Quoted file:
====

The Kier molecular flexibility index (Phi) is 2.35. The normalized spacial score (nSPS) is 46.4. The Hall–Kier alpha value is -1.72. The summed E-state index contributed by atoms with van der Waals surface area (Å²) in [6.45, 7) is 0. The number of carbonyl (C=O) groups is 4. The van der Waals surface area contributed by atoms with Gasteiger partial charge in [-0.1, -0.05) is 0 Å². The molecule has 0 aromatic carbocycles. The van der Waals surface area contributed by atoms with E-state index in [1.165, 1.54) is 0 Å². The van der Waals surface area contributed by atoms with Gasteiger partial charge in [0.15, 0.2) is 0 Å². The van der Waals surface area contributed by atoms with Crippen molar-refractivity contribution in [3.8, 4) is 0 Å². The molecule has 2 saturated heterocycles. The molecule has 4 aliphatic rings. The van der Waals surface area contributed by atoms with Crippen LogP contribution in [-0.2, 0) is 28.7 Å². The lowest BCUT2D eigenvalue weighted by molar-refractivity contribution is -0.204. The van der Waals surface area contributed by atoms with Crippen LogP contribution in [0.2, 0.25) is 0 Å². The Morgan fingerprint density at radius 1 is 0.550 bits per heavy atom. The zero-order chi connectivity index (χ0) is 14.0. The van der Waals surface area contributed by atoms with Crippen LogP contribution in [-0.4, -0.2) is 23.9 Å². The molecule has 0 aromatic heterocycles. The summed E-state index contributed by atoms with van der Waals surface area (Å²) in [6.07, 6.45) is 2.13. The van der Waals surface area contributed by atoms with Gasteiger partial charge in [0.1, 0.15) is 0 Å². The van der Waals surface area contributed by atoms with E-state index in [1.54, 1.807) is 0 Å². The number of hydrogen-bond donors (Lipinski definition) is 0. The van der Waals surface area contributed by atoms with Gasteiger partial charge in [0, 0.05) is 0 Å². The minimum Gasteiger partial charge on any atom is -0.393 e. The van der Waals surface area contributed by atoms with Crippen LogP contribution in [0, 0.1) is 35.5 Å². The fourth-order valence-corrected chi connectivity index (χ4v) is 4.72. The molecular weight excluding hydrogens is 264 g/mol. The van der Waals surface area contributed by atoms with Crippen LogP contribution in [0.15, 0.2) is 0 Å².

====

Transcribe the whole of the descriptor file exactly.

The Kier molecular flexibility index (Phi) is 2.35. The normalized spacial score (nSPS) is 46.4. The Hall–Kier alpha value is -1.72. The summed E-state index contributed by atoms with van der Waals surface area (Å²) in [6.45, 7) is 0. The number of carbonyl (C=O) groups is 4. The van der Waals surface area contributed by atoms with Gasteiger partial charge in [-0.1, -0.05) is 0 Å². The molecule has 0 aromatic carbocycles. The van der Waals surface area contributed by atoms with E-state index in [1.165, 1.54) is 0 Å². The van der Waals surface area contributed by atoms with Gasteiger partial charge in [0.15, 0.2) is 0 Å². The van der Waals surface area contributed by atoms with Crippen molar-refractivity contribution in [3.8, 4) is 0 Å². The molecule has 2 saturated heterocycles. The molecule has 4 aliphatic rings. The van der Waals surface area contributed by atoms with Crippen LogP contribution in [-0.2, 0) is 28.7 Å². The lowest BCUT2D eigenvalue weighted by molar-refractivity contribution is -0.204. The van der Waals surface area contributed by atoms with Crippen LogP contribution in [0.2, 0.25) is 0 Å². The Morgan fingerprint density at radius 1 is 0.550 bits per heavy atom. The zero-order chi connectivity index (χ0) is 14.0. The van der Waals surface area contributed by atoms with Crippen LogP contribution in [-0.4, -0.2) is 23.9 Å². The molecule has 0 aromatic heterocycles. The summed E-state index contributed by atoms with van der Waals surface area (Å²) in [6.07, 6.45) is 2.13. The van der Waals surface area contributed by atoms with Gasteiger partial charge in [0.1, 0.15) is 0 Å². The van der Waals surface area contributed by atoms with E-state index in [1.54, 1.807) is 0 Å². The number of hydrogen-bond donors (Lipinski definition) is 0. The van der Waals surface area contributed by atoms with Gasteiger partial charge in [0, 0.05) is 0 Å². The minimum Gasteiger partial charge on any atom is -0.393 e. The van der Waals surface area contributed by atoms with Crippen LogP contribution in [0, 0.1) is 35.5 Å². The fourth-order valence-corrected chi connectivity index (χ4v) is 4.72. The molecular weight excluding hydrogens is 264 g/mol. The van der Waals surface area contributed by atoms with Crippen LogP contribution in [0.15, 0.2) is 0 Å².